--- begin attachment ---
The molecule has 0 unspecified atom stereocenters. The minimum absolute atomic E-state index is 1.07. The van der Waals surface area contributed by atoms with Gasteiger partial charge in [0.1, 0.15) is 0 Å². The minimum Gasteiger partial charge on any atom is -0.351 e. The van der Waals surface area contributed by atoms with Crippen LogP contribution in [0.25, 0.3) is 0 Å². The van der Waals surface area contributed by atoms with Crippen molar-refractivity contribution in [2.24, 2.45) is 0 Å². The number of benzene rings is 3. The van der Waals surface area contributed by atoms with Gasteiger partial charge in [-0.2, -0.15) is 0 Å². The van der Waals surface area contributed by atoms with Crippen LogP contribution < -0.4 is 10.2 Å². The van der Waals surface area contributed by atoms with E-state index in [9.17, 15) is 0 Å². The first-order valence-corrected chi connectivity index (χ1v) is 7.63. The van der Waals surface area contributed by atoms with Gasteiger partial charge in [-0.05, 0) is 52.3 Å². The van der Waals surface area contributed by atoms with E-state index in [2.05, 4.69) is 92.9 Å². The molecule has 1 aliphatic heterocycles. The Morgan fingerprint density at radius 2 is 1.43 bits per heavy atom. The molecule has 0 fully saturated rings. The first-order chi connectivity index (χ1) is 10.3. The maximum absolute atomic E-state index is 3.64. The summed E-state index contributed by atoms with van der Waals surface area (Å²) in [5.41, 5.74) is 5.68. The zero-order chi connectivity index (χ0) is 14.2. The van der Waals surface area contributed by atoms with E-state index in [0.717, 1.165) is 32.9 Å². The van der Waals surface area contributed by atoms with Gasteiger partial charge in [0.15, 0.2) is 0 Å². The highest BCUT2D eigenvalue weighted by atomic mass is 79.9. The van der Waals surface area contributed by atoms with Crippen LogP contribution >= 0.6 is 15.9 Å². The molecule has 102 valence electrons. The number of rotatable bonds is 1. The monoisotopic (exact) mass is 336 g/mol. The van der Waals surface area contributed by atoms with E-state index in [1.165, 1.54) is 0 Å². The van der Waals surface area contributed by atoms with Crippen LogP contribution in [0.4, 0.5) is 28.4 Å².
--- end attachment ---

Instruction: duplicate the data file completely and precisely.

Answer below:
The molecule has 0 unspecified atom stereocenters. The minimum absolute atomic E-state index is 1.07. The van der Waals surface area contributed by atoms with Gasteiger partial charge in [0.1, 0.15) is 0 Å². The minimum Gasteiger partial charge on any atom is -0.351 e. The van der Waals surface area contributed by atoms with Crippen LogP contribution in [0.25, 0.3) is 0 Å². The van der Waals surface area contributed by atoms with Crippen molar-refractivity contribution in [2.24, 2.45) is 0 Å². The number of benzene rings is 3. The van der Waals surface area contributed by atoms with Gasteiger partial charge in [-0.2, -0.15) is 0 Å². The van der Waals surface area contributed by atoms with Crippen LogP contribution < -0.4 is 10.2 Å². The van der Waals surface area contributed by atoms with E-state index in [9.17, 15) is 0 Å². The first-order valence-corrected chi connectivity index (χ1v) is 7.63. The van der Waals surface area contributed by atoms with Gasteiger partial charge in [-0.05, 0) is 52.3 Å². The van der Waals surface area contributed by atoms with E-state index in [2.05, 4.69) is 92.9 Å². The molecule has 1 aliphatic heterocycles. The Morgan fingerprint density at radius 2 is 1.43 bits per heavy atom. The molecule has 0 fully saturated rings. The first-order chi connectivity index (χ1) is 10.3. The maximum absolute atomic E-state index is 3.64. The summed E-state index contributed by atoms with van der Waals surface area (Å²) in [5.41, 5.74) is 5.68. The zero-order chi connectivity index (χ0) is 14.2. The van der Waals surface area contributed by atoms with E-state index in [0.717, 1.165) is 32.9 Å². The van der Waals surface area contributed by atoms with Gasteiger partial charge in [0.15, 0.2) is 0 Å². The highest BCUT2D eigenvalue weighted by atomic mass is 79.9. The van der Waals surface area contributed by atoms with Crippen LogP contribution >= 0.6 is 15.9 Å². The molecule has 102 valence electrons. The number of rotatable bonds is 1. The monoisotopic (exact) mass is 336 g/mol. The van der Waals surface area contributed by atoms with E-state index in [1.165, 1.54) is 0 Å². The van der Waals surface area contributed by atoms with Crippen LogP contribution in [0.4, 0.5) is 28.4 Å².